/etc/syslog.conf to log kern.* to /var/log/messages and include that file as
well (or just the portion since last boot, since the messages file can be huge).
Comment 26 Brian Maly 2007-03-01 17:54:06 EST
Just to make sure I was clear enough in Comment #25, just boot with
"apic=verbose". I want to look and see what code path we are going down. A copy
of the same apic=verbose output from a working kernel would be very helpfull as
well (if possible). We can see if the code path differs between working & non
working. There are a few suspect patches I can isolate and remove + build a test
kernel if your willing to help test.
Comment 27 wdc 2007-03-01 18:04:00 EST
Created attachment 149064 [details]
apic=verbose dmesg output
Comment 28 wdc 2007-03-01 18:04:55 EST
Created attachment 149065 [details]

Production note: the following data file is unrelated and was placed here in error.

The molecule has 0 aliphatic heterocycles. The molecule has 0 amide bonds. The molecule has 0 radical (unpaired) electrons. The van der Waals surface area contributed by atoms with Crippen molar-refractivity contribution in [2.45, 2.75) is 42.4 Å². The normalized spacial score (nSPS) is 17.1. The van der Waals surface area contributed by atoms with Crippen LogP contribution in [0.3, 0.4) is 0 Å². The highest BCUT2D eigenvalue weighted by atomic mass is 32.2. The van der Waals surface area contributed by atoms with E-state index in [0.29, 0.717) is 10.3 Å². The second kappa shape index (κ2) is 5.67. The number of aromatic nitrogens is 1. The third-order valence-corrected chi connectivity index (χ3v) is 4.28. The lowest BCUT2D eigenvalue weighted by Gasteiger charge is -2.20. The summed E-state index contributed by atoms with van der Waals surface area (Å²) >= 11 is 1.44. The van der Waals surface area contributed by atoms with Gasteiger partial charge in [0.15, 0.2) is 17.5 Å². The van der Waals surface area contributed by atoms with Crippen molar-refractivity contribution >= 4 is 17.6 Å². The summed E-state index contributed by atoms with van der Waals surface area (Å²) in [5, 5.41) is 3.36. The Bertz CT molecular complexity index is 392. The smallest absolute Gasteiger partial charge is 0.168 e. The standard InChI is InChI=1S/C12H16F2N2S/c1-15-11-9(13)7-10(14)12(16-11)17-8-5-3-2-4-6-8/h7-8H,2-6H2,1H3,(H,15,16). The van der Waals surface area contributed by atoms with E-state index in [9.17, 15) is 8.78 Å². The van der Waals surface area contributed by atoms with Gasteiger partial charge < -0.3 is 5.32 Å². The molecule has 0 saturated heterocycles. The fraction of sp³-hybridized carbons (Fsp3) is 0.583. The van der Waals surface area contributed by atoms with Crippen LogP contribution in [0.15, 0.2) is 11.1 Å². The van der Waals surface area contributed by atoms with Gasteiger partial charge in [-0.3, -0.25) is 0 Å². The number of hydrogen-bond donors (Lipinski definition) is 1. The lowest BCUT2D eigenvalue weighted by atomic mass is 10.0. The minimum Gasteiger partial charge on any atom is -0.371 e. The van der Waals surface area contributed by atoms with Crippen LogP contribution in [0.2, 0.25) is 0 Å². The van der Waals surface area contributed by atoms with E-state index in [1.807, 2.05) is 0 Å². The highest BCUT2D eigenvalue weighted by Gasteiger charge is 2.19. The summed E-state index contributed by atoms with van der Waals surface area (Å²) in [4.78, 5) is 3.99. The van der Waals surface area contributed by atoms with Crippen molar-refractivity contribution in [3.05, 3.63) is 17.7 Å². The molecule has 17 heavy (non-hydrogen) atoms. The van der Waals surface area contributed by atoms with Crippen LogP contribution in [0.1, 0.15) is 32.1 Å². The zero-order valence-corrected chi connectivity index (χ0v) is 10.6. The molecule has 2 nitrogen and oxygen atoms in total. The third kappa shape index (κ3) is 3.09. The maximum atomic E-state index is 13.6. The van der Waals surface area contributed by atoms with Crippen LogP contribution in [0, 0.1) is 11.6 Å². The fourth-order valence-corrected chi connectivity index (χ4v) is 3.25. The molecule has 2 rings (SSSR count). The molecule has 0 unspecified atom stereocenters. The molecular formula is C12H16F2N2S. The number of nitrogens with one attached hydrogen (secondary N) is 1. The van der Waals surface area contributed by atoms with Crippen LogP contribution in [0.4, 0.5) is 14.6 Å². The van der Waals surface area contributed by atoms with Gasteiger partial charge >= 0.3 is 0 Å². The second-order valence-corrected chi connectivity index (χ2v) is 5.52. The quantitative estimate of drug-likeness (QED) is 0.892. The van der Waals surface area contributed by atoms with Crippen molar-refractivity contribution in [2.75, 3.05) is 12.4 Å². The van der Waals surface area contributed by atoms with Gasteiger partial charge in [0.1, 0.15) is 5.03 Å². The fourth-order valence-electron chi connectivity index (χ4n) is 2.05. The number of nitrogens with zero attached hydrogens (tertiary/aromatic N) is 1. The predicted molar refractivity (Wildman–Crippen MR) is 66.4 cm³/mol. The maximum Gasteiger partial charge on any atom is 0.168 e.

messages output from restart with apic=verbose
Comment 29 wdc 2007-03-01 18:07:06 EST
Thanks very much for quickly answering my clarifying questions.
I was expecting I'd have to run the system over night before giving you the output you required.
Here you ARE!

I didn't muck with syslog.conf because it looked like it was doing the right thing.
What further information can I supply?
Comment 30 wdc 2007-03-01 18:18:25 EST
Created attachment 149070 [details]
dmesg output for kernel with working clock
Comment 31 wdc 2007-03-01 18:19:09 EST
Created attachment 149071 [details]
messages output with working clock pickes up where previous messages leaves off.
Comment 32 wdc 2007-03-01 18:25:32 EST
I see our follow-ups crossed in the ether.
I've added attachments for the .9-34 kernel that works.  (Reminder:  Its the .9-43 kernel that has the 

I don't know how much help comparing the working one will be because it looks like that version didn't